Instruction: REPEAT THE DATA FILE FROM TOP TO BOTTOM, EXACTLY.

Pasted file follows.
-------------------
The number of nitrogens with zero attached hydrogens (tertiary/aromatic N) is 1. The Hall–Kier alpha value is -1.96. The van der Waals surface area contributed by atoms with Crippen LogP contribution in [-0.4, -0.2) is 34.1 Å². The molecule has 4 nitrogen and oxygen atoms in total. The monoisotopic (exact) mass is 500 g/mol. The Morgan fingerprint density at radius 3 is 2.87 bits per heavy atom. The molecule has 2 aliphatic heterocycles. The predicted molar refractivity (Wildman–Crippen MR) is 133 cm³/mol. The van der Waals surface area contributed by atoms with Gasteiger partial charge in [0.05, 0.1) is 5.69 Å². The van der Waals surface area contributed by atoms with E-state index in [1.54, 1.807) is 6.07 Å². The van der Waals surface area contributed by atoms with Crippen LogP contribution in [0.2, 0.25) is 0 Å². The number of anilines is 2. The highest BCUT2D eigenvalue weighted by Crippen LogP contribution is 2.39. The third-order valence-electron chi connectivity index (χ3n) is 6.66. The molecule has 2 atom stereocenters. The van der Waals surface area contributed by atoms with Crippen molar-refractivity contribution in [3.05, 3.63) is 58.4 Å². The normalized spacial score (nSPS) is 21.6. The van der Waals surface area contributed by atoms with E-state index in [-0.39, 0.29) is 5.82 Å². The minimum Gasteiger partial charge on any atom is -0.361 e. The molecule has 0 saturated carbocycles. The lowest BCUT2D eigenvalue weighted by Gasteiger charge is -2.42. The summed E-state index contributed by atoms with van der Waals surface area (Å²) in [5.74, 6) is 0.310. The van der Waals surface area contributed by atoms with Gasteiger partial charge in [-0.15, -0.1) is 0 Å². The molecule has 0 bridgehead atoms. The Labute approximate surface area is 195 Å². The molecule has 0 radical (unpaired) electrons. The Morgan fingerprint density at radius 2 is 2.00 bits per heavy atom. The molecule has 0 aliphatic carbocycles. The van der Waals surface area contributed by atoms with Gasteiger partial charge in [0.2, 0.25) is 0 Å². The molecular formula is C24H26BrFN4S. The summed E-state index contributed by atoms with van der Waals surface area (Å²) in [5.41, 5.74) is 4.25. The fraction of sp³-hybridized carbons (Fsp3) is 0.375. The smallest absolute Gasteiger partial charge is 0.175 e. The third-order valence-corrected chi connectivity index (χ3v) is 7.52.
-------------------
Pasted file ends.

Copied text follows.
The number of nitrogens with zero attached hydrogens (tertiary/aromatic N) is 1. The Hall–Kier alpha value is -1.96. The van der Waals surface area contributed by atoms with Crippen LogP contribution in [-0.4, -0.2) is 34.1 Å². The molecule has 4 nitrogen and oxygen atoms in total. The monoisotopic (exact) mass is 500 g/mol. The Morgan fingerprint density at radius 3 is 2.87 bits per heavy atom. The molecule has 2 aliphatic heterocycles. The predicted molar refractivity (Wildman–Crippen MR) is 133 cm³/mol. The van der Waals surface area contributed by atoms with Gasteiger partial charge in [0.05, 0.1) is 5.69 Å². The van der Waals surface area contributed by atoms with E-state index in [1.54, 1.807) is 6.07 Å². The van der Waals surface area contributed by atoms with Crippen LogP contribution in [0.2, 0.25) is 0 Å². The number of anilines is 2. The highest BCUT2D eigenvalue weighted by Crippen LogP contribution is 2.39. The third-order valence-electron chi connectivity index (χ3n) is 6.66. The molecule has 2 atom stereocenters. The van der Waals surface area contributed by atoms with Crippen molar-refractivity contribution in [3.05, 3.63) is 58.4 Å². The normalized spacial score (nSPS) is 21.6. The van der Waals surface area contributed by atoms with E-state index in [-0.39, 0.29) is 5.82 Å². The minimum Gasteiger partial charge on any atom is -0.361 e. The molecule has 0 saturated carbocycles. The lowest BCUT2D eigenvalue weighted by Gasteiger charge is -2.42. The summed E-state index contributed by atoms with van der Waals surface area (Å²) in [5.74, 6) is 0.310. The van der Waals surface area contributed by atoms with Gasteiger partial charge in [-0.15, -0.1) is 0 Å². The molecule has 0 bridgehead atoms. The Labute approximate surface area is 195 Å². The molecule has 0 radical (unpaired) electrons. The Morgan fingerprint density at radius 2 is 2.00 bits per heavy atom. The molecule has 0 aliphatic carbocycles. The van der Waals surface area contributed by atoms with Gasteiger partial charge in [0.2, 0.25) is 0 Å². The molecular formula is C24H26BrFN4S. The summed E-state index contributed by atoms with van der Waals surface area (Å²) in [5.41, 5.74) is 4.25. The fraction of sp³-hybridized carbons (Fsp3) is 0.375. The smallest absolute Gasteiger partial charge is 0.175 e. The third-order valence-corrected chi connectivity index (χ3v) is 7.52.